Dispatches from the Empire

17 March 2008

Writing an End to History in Tibet

Chinese soliders on patrol in Lhasa, copyright ReutersHistory never really ends, it just gets written off. Yesterday I mentioned the disquiet of the past, how history as a judgemental narrative is always contested, always one step removed from something that might only just resemble the truth. It’s easy to say that we need facts to clear our vision, to help us see what really happened. But more often than not facts are handed out like bribes, and events are carefully framed. Take, for instance, the current happenings in Tibet.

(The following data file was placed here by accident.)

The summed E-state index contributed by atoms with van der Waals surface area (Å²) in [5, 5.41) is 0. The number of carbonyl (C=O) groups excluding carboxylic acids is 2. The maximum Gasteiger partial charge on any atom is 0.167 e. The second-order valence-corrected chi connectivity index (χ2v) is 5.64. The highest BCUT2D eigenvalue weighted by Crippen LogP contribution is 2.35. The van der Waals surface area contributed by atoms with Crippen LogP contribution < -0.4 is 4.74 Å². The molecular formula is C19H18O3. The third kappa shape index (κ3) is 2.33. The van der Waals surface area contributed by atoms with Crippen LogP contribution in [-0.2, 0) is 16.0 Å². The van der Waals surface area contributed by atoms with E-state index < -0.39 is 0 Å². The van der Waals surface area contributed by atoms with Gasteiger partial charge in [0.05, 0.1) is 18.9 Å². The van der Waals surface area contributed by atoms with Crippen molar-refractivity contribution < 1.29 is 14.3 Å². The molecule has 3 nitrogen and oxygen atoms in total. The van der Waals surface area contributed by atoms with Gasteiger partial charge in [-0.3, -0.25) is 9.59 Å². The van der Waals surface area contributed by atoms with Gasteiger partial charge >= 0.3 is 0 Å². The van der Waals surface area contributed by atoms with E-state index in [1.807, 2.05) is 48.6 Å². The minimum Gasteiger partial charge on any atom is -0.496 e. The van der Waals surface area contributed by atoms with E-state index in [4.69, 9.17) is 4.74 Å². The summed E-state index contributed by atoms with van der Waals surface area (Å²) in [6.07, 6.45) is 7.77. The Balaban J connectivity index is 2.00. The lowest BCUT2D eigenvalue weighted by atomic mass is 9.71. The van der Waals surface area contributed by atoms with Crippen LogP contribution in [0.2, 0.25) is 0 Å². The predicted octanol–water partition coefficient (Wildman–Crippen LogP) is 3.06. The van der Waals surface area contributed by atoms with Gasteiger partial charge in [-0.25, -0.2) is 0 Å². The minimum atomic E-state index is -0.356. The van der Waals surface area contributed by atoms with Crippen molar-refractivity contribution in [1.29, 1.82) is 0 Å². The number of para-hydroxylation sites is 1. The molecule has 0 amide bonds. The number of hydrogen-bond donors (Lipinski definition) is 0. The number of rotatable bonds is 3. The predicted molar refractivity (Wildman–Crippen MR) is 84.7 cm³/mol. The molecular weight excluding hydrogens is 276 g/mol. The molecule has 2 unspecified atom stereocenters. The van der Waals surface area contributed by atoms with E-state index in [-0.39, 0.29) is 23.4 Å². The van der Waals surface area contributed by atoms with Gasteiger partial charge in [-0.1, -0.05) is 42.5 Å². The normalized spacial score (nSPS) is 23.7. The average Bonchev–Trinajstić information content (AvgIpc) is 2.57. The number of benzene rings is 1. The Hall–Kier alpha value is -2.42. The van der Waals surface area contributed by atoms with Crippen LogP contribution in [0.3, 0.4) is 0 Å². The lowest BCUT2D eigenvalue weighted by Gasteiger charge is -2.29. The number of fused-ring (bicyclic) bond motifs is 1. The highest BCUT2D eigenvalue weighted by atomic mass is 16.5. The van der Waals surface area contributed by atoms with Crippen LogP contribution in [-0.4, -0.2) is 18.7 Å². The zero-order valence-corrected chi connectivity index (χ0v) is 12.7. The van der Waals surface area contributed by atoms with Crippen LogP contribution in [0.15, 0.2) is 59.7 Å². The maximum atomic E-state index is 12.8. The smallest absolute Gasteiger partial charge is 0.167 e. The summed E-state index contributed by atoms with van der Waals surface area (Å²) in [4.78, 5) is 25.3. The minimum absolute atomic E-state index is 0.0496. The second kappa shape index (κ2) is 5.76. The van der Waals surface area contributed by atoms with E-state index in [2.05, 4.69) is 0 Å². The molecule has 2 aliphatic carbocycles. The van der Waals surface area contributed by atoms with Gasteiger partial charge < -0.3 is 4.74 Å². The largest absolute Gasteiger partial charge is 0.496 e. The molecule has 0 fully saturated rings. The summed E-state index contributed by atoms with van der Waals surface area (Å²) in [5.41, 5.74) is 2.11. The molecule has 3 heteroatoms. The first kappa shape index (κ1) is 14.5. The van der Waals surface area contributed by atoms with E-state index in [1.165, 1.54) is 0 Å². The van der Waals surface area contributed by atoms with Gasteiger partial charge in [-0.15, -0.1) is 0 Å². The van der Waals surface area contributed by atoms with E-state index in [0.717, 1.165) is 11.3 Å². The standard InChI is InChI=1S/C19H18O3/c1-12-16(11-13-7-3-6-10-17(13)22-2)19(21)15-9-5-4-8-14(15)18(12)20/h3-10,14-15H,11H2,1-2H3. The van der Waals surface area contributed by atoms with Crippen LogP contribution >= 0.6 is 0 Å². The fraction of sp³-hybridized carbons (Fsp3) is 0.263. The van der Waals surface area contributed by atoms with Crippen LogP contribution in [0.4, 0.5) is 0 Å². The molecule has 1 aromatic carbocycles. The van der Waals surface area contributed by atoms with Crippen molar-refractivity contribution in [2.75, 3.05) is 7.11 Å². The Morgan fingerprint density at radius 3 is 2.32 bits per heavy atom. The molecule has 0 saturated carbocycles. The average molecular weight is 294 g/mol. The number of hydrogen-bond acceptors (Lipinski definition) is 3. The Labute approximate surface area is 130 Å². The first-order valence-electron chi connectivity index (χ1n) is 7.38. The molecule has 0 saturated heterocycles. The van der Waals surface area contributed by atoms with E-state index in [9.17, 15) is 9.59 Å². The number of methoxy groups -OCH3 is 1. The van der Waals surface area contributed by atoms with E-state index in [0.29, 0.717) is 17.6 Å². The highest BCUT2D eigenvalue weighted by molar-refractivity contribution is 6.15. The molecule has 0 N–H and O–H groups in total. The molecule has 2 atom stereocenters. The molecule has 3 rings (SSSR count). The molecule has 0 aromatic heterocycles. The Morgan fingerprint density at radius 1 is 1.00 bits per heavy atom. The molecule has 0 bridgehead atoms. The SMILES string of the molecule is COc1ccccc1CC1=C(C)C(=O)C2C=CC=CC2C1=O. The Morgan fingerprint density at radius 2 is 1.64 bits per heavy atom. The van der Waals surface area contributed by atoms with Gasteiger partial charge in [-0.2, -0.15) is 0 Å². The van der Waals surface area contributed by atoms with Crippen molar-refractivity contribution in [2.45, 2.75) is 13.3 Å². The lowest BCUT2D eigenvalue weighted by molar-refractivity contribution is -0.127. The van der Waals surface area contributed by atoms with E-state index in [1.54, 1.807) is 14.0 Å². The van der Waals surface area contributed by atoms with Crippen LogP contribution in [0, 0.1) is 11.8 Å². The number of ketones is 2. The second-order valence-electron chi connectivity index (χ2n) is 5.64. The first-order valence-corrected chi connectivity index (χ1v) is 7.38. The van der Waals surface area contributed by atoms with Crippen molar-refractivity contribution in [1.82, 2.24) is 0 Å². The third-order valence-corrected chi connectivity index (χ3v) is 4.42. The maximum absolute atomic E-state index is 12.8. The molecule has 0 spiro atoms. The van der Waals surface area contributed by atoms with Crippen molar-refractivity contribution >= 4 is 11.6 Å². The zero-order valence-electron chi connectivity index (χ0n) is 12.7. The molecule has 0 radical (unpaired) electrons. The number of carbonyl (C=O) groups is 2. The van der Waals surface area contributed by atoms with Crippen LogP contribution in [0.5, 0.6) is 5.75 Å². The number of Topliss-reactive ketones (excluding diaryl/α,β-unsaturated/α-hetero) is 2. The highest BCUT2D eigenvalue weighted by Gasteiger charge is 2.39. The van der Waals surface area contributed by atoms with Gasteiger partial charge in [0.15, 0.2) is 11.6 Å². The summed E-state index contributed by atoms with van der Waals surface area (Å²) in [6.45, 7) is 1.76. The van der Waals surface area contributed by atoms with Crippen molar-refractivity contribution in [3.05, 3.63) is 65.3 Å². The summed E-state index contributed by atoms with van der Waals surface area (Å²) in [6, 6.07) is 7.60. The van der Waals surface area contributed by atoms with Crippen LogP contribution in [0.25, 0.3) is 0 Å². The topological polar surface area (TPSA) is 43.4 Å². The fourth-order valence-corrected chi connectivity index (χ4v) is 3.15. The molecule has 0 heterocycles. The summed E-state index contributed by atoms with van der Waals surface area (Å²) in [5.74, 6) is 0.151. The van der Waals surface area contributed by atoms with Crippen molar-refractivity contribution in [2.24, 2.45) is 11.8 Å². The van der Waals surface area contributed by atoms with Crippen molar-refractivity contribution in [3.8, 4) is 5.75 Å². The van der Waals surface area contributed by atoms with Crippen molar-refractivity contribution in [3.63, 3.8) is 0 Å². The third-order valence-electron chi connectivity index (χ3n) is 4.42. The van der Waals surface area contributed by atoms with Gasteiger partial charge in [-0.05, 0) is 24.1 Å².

Unlike much turmoil in the world today, and much in the pages of the past, the riots in Lhasa are not generating a great deal of confusion. Motives, by and large, are certain, and the chronology is sound. Monks protesting in support of Tibetan independence were joined by less serene compatriots, who took to the streets rioting, looting and destroying what they could. The Chinese police fought back and then the central government sent in the army, which has effectively locked down the city.

Personnel carriers versus fleeing civilians – the classic mismatch of civil disorder.

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